THIS OPINION HAS NO PRECEDENTIAL VALUE. IT SHOULD NOT BE CITED OR RELIED ON AS PRECEDENT IN ANY PROCEEDING EXCEPT AS PROVIDED BY RULE 239(d)(2), SCACR.
THE STATE OF SOUTH CAROLINA
In The Court of Appeals
Laura T. Tyler, Appellant,
Mary Gail T. Salley, Personal Representative of the Estate of Hal Barr Tyler, Respondent.
Appeal From Richland County
G. Thomas Cooper, Jr., Circuit Court Judge
Unpublished Opinion No. 2004-UP-189
Submitted March 9, 2004 – Filed March 22, 2004
Jan L. Warner, of Columbia; for Appellant
Elizabeth Van Doren Gray and Laura W. Robinson, both of Columbia; for Respondent.
PER CURIAM: Appellant Laura T. Tyler commenced this action by filing a Summons and Petition seeking, among other things, to have Respondent Mary Gail T. Salley removed as the personal representative for the estate of Hal Barr Tyler and to have a substitute personal representative appointed. The trial court denied all requested relief. 
On December 10, 1997, Hal Barr Tyler died of cancer. Unable to locate her husband’s will, Laura Tyler hired an attorney and filed an intestate estate with the Probate Court for Richland County. Hal’s will was eventually recovered, and in accordance with its terms, Hal’s sister Mary Gail T. Salley was appointed personal representative of the estate on January 26, 1998.
When Salley learned that she was the named personal representative, she hired Elaine H. Fowler, an attorney who practices in the area of probate administration, to represent and advise her in connection with the performance of her duties and responsibilities as personal representative. According to the testimony offered at trial, Salley did not take any action as personal representative without express guidance and direction from Fowler.
Under the will, Salley was to receive a one-half interest in farmland located in Orangeburg, South Carolina; Hal’s inherited interest in certain personal property; the proceeds from a $51,000 life insurance policy; and a $50,000 specific bequest. The residuary was left to Tyler and included SCANA stock, a duplex on Brennen Road, and other personal property.
During his lifetime, Hal took out a loan against the proceeds of a $10,000.00 life insurance policy of which Salley was the beneficiary. After receiving the remaining proceeds of the policy after Hal’s death, upon the advice of Fowler, Salley took out $4,214 from the estate. This represented the difference between the initial policy amount and the reduced value of the policy. When Fowler realized her advice was mistaken, she instructed Salley to reimburse the estate. Salley then repaid the estate with interest.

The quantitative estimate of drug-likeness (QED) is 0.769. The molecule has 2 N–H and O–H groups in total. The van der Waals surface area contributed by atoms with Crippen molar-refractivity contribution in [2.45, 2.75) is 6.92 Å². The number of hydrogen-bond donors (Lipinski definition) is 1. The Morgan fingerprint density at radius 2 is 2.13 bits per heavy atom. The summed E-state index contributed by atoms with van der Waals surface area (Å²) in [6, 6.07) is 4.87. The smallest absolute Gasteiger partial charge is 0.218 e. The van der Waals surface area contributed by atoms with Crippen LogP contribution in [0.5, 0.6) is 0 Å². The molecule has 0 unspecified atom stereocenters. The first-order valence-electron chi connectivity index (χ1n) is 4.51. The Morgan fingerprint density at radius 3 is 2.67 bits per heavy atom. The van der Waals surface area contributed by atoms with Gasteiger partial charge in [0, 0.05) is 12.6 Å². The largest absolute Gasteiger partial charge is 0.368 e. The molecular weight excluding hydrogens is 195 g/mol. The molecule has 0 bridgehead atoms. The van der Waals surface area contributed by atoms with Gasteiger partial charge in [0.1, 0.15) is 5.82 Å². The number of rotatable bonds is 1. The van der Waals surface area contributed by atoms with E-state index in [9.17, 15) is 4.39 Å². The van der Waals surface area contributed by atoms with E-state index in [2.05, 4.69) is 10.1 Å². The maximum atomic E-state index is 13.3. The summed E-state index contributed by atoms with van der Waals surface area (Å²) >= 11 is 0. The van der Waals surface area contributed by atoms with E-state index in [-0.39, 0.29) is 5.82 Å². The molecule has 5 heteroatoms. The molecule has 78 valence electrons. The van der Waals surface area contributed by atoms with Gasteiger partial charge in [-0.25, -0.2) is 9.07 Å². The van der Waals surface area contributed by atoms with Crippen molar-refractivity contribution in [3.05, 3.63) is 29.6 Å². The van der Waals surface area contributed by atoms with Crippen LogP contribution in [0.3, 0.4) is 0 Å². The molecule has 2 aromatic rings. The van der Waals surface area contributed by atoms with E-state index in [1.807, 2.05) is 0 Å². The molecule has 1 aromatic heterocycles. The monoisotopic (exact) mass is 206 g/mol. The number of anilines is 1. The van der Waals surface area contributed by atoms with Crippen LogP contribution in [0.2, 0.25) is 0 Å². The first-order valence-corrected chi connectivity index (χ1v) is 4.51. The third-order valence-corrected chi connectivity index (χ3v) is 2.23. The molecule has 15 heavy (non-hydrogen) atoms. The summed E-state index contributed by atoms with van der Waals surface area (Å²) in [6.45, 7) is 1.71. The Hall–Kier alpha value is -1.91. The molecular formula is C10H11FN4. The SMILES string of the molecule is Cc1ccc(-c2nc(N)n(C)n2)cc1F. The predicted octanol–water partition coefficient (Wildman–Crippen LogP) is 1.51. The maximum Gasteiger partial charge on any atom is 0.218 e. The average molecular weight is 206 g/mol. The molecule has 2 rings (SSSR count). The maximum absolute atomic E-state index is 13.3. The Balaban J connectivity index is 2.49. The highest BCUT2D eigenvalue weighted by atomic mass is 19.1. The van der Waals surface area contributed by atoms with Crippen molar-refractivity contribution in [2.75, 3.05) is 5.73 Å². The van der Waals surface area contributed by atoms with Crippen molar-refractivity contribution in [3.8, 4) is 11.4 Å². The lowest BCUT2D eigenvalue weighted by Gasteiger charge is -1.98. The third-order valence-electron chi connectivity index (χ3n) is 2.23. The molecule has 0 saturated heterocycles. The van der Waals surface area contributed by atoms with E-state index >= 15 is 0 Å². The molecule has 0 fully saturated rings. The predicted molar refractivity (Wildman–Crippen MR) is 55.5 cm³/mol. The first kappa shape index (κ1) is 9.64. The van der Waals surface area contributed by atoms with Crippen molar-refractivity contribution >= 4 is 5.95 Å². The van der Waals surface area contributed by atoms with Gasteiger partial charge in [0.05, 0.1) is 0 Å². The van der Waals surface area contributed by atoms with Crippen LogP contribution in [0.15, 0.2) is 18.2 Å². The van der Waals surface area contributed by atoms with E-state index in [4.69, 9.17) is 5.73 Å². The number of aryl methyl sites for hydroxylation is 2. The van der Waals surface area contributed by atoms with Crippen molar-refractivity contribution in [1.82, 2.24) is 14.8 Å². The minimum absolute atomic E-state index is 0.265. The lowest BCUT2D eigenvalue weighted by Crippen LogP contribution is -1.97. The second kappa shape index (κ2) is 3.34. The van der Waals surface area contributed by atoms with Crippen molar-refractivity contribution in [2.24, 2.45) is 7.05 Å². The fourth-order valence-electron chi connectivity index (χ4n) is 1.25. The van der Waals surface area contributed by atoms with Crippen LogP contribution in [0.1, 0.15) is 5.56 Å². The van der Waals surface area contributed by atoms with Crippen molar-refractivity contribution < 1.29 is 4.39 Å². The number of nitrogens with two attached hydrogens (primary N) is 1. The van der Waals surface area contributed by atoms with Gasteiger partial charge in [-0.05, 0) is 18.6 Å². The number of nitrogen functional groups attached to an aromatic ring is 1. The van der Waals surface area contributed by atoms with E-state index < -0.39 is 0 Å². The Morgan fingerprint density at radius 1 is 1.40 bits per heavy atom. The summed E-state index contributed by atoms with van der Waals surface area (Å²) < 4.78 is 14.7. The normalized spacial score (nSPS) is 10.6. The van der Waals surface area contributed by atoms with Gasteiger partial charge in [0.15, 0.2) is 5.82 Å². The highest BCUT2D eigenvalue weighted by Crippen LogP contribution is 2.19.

On July 1, 1999, Tyler filed a Summons and Petition in the Probate Court, seeking to have Salley removed as personal representative and to have a substitute personal representative appointed. She sought to disgorge all attorney’s fees paid to Fowler and all commissions paid to Salley. The trial court denied Tyler’s requested relief. This appeal follows.
STANDARD OF REVIEW
A request to remove a personal representative seeks affirmative relief that lies in equity. Dean v. Kilgore, 313 S.C. 257, 437 S.E.2d 154 (Ct. App. 1993). As such, we may make findings according to our own view of the preponderance of the evidence, though we need not disregard the findings of the trial judge who saw and heard the witnesses and was in a better position to judge their credibility. In re Thames, 344 S.C. 564, 571, 544 S.E.2d 856, 857 (Ct. App. 2001).
Tyler contends that the trial court erred in not removing Salley as personal representative. We disagree.
Although the appointment of a personal representative “is not lightly to be set aside,” the Probate Code provides that anyone “interested in the estate may petition for removal of a personal representative for cause at any time.” See Witherspoon v. Watts, 18 S.C. 396, 422 (1883); S.C. Code Ann. § 62-3-611(a) (Supp. 2003).
Cause for removal exists when removal would be in the best interests of the estate, or if it is shown that a personal representative or the person seeking his appointment intentionally misrepresented material facts in the proceedings leading to his appointment, or that the personal representative has disregarded an order of the court, has become incapable of discharging the duties of his office, or has mismanaged the estate or failed to perform any duty pertaining to the office.
S.C. Code Ann. § 62-3-611(b) (Supp. 2003).
Tyler’s numerous complaints can be summarized into two general categorical allegations: (1) Salley was late in performing her obligations; and (2) she engaged in self-dealing.